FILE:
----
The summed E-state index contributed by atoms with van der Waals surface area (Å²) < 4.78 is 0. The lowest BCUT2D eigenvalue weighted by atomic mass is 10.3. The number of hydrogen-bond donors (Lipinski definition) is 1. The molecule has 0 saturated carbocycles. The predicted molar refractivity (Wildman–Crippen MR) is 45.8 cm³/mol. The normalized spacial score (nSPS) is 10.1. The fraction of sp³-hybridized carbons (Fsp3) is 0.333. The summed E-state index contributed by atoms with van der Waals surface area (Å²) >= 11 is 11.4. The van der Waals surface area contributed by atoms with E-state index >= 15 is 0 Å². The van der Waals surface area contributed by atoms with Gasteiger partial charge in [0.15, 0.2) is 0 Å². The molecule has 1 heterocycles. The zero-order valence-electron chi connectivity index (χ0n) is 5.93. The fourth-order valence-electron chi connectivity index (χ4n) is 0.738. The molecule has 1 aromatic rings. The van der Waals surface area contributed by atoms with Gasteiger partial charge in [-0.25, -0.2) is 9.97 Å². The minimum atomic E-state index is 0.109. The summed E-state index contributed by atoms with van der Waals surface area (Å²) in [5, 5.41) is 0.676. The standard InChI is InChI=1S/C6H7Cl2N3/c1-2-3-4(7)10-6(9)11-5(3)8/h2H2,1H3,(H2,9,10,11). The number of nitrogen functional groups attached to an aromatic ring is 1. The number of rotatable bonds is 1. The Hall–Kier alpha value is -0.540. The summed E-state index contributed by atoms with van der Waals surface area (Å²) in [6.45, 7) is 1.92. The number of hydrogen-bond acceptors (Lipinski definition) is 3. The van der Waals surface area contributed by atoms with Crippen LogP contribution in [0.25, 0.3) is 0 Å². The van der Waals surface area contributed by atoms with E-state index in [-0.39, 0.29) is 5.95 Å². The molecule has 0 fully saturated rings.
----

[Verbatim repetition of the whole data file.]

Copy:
The summed E-state index contributed by atoms with van der Waals surface area (Å²) < 4.78 is 0. The lowest BCUT2D eigenvalue weighted by atomic mass is 10.3. The number of hydrogen-bond donors (Lipinski definition) is 1. The molecule has 0 saturated carbocycles. The predicted molar refractivity (Wildman–Crippen MR) is 45.8 cm³/mol. The normalized spacial score (nSPS) is 10.1. The fraction of sp³-hybridized carbons (Fsp3) is 0.333. The summed E-state index contributed by atoms with van der Waals surface area (Å²) >= 11 is 11.4. The van der Waals surface area contributed by atoms with E-state index >= 15 is 0 Å². The van der Waals surface area contributed by atoms with Gasteiger partial charge in [0.15, 0.2) is 0 Å². The molecule has 1 heterocycles. The zero-order valence-electron chi connectivity index (χ0n) is 5.93. The fourth-order valence-electron chi connectivity index (χ4n) is 0.738. The molecule has 1 aromatic rings. The van der Waals surface area contributed by atoms with Gasteiger partial charge in [-0.25, -0.2) is 9.97 Å². The minimum atomic E-state index is 0.109. The summed E-state index contributed by atoms with van der Waals surface area (Å²) in [5, 5.41) is 0.676. The standard InChI is InChI=1S/C6H7Cl2N3/c1-2-3-4(7)10-6(9)11-5(3)8/h2H2,1H3,(H2,9,10,11). The number of nitrogen functional groups attached to an aromatic ring is 1. The number of rotatable bonds is 1. The Hall–Kier alpha value is -0.540. The summed E-state index contributed by atoms with van der Waals surface area (Å²) in [6.45, 7) is 1.92. The number of hydrogen-bond acceptors (Lipinski definition) is 3. The van der Waals surface area contributed by atoms with Crippen LogP contribution in [0.25, 0.3) is 0 Å². The van der Waals surface area contributed by atoms with E-state index in [-0.39, 0.29) is 5.95 Å². The molecule has 0 fully saturated rings.